Thus

$\mathrm{tan}\left(A-B\right)=\frac{\mathrm{sin}A\mathrm{cos}B-\mathrm{sin}B\mathrm{cos}A}{\mathrm{cos}A\mathrm{cos}B+\mathrm{sin}A\mathrm{sin}B}$

Divide every entity of the right-hand side of the equation by cosAcosB

## Sum and difference of formulas application

Below you shall see how to apply the sum and difference formulas.

Find the value of cos15°

Solution:

The first step is to find the best possible combination of special angles that will yield that angle. In this case, 15° can be gotten by subtracting 30° from 45°.

Therefore

$\mathrm{cos}15°=\mathrm{cos}\left(45°-30°\right)\phantom{\rule{0ex}{0ex}}\mathrm{cos}\left(45°-30°\right)=\mathrm{cos}45°\mathrm{cos}30°+\mathrm{sin}45°\mathrm{sin}30°$

recall

$\mathrm{cos}30°=\frac{\sqrt{3}}{2},\phantom{\rule{0ex}{0ex}}\mathrm{sin}30°=\frac{1}{2},\phantom{\rule{0ex}{0ex}}\mathrm{cos}45°=\mathrm{sin}45°=\frac{\sqrt{2}}{2}$

Therefore;

$\mathrm{cos}\left(45°-30°\right)=\left(\frac{\sqrt{2}}{2}×\frac{\sqrt{3}}{2}\right)+\left(\frac{\sqrt{2}}{2}×\frac{1}{2}\right)\phantom{\rule{0ex}{0ex}}\mathrm{cos}\left(45°-30°\right)=\frac{\sqrt{6}}{4}+\frac{\sqrt{2}}{4}\phantom{\rule{0ex}{0ex}}\mathrm{cos}\left(45°-30°\right)=\frac{\sqrt{6}+\sqrt{2}}{4}$

Factorize further

id="2970782" role="math" $\mathrm{cos}\left(45°-30°\right)=\frac{\sqrt{2}\left(\sqrt{3}+1\right)}{4}$

Thus

id="2970783" role="math" $\mathrm{cos}15°=\frac{\sqrt{2}\left(\sqrt{3}+1\right)}{4}$

Prove that:

$\mathrm{sin}210°=-\frac{1}{2}$

Solution:

$\mathrm{sin}210°=\mathrm{sin}\left(180°+30°\right)$

knowing that

$\mathrm{sin}\left(\alpha +\beta \right)=\mathrm{sin}\alpha \mathrm{cos}\beta +\mathrm{sin}\beta \mathrm{cos}\alpha$

Therefore

$\mathrm{sin}\left(180°+30°\right)=\mathrm{sin}180°\mathrm{cos}30°+\mathrm{sin}30°\mathrm{cos}180°$

Note that

$\mathrm{sin}180°=0,\mathrm{cos}180°=-1,\mathrm{sin}30°=\frac{1}{2},\mathrm{cos}30°=\frac{\sqrt{3}}{2}$:

Thus,

$\mathrm{sin}\left(180°+30°\right)=\left(0×\frac{\sqrt{3}}{2}\right)+\left(\frac{1}{2}×-1\right)\phantom{\rule{0ex}{0ex}}\mathrm{sin}\left(180°+30°\right)=-\frac{1}{2}$

Hence;

$\mathrm{sin}210°=\mathrm{sin}\left(180°+30°\right)=-\frac{1}{2}$

If a man leaves a point P to a point R which is 20 km due east of P, then, he walks to a point S due North of R. Find the distance from R to S if S is 75 degrees Northeast of P without using calculators or mathematical tables.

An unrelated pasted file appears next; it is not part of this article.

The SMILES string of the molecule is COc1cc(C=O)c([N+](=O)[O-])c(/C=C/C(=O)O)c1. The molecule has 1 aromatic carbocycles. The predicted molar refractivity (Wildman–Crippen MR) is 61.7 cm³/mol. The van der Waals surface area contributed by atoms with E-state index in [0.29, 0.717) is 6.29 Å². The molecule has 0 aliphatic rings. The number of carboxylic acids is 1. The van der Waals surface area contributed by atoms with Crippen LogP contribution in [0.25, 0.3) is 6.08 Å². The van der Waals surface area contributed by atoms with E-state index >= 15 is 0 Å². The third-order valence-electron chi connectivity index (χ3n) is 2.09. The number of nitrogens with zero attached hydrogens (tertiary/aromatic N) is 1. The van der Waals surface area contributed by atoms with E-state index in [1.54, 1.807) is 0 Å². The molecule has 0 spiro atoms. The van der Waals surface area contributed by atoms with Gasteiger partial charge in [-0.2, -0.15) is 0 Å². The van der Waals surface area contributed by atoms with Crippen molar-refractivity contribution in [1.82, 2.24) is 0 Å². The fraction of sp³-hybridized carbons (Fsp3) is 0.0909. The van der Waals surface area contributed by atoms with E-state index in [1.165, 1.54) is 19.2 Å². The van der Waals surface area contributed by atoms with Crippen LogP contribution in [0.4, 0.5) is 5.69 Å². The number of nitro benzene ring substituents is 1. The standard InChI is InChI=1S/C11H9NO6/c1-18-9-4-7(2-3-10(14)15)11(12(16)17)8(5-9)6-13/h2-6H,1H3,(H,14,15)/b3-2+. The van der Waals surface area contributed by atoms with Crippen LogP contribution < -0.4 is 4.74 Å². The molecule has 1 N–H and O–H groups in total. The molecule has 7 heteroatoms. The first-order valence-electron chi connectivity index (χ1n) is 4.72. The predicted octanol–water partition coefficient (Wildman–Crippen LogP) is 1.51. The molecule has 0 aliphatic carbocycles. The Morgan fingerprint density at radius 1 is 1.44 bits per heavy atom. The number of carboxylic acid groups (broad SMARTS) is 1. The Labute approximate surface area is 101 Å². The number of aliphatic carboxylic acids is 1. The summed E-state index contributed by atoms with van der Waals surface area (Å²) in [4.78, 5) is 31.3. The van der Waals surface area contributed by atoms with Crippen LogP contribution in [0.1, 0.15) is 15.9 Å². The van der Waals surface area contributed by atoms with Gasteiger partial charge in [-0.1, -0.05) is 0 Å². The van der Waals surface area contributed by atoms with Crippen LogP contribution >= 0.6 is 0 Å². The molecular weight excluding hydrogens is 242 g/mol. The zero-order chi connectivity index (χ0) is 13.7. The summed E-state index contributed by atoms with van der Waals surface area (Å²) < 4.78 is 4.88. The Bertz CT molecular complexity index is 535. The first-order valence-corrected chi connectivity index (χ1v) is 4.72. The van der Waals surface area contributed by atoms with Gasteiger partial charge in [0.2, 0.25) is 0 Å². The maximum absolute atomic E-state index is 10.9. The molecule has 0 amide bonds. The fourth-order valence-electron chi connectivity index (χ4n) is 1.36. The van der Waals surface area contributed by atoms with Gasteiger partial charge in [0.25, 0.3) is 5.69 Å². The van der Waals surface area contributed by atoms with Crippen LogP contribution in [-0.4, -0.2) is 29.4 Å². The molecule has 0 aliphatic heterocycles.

Solution:

We are asked to calculate the distance RS. Using SOHCAHTOA

$\mathrm{tan}15°=\frac{RS}{20}\phantom{\rule{0ex}{0ex}}RS=20\mathrm{tan}15°\phantom{\rule{0ex}{0ex}}\mathrm{tan}15°=\mathrm{tan}\left(45°-30°\right)$

Note that

$\mathrm{tan}\left(A-B\right)=\frac{\mathrm{tan}A-\mathrm{tan}B}{1+\mathrm{tan}A\mathrm{tan}B}$

Therefore

$\mathrm{tan}\left(45°-30°\right)=\frac{\mathrm{tan}45°-\mathrm{tan}30°}{1+\mathrm{tan}45°\mathrm{tan}30°}\phantom{\rule{0ex}{0ex}}\phantom{\rule{0ex}{0ex}}$

Where

$\mathrm{tan}45°=1$

and

$\mathrm{tan}30°=\frac{\sqrt{3}}{3}$

Then

Multiply the numerator and denominator by $1-\frac{\sqrt{3}}{3}$

Thus

$RS=20\mathrm{tan}15°\phantom{\rule{0ex}{0ex}}RS=20×\left(2-\sqrt{3}\right)km$

## Sum and Difference of Angles Formulas - Key takeaways

• The sum and difference of trigonometric functions are not calculated using a direct arithmetic approach.
• The formula for the sum and difference of sine is$\mathrm{sin}\left(\alpha ±\beta \right)=\mathrm{sin}\alpha \mathrm{cos}\beta ±\mathrm{sin}\beta \mathrm{cos}\alpha$
• The formula for the sum and difference of cosine is$\mathrm{cos}\left(a±b\right)=\mathrm{cos}a\mathrm{cos}b\mp \mathrm{sin}a\mathrm{sin}b$
• The formula for the sum and difference of tangent is$\mathrm{tan}\left(A±B\right)=\frac{\mathrm{tan}A±\mathrm{tan}B}{1\mp \mathrm{tan}A\mathrm{tan}B}$

#### Flashcards in Sum and Difference of Angles Formulas 2

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What is the angle difference formula?

This is the formula which calculates the difference between angles in trigonometry. It varies depending on the trigonometric function involved.

What are sum and difference formulas?

These are the formulas which calculate the sum of angles in trigonometry. They vary depending on the trigonometric function involved.

Why is the sum and difference of angles formula useful?

The sum and difference of angles formula is useful because angles of trigonometric functions cannot be calculated in a direct arithmetic manner.

How to do the sum and difference of angles formulas?

The sum and difference formulas is done by using the standard position of a unit circle.

What is an example of sum and difference of angles formulas?

An example of the sum and difference formula is the addition of cosine functions which is; cos(A+B) = cosAcosB - sinAsinB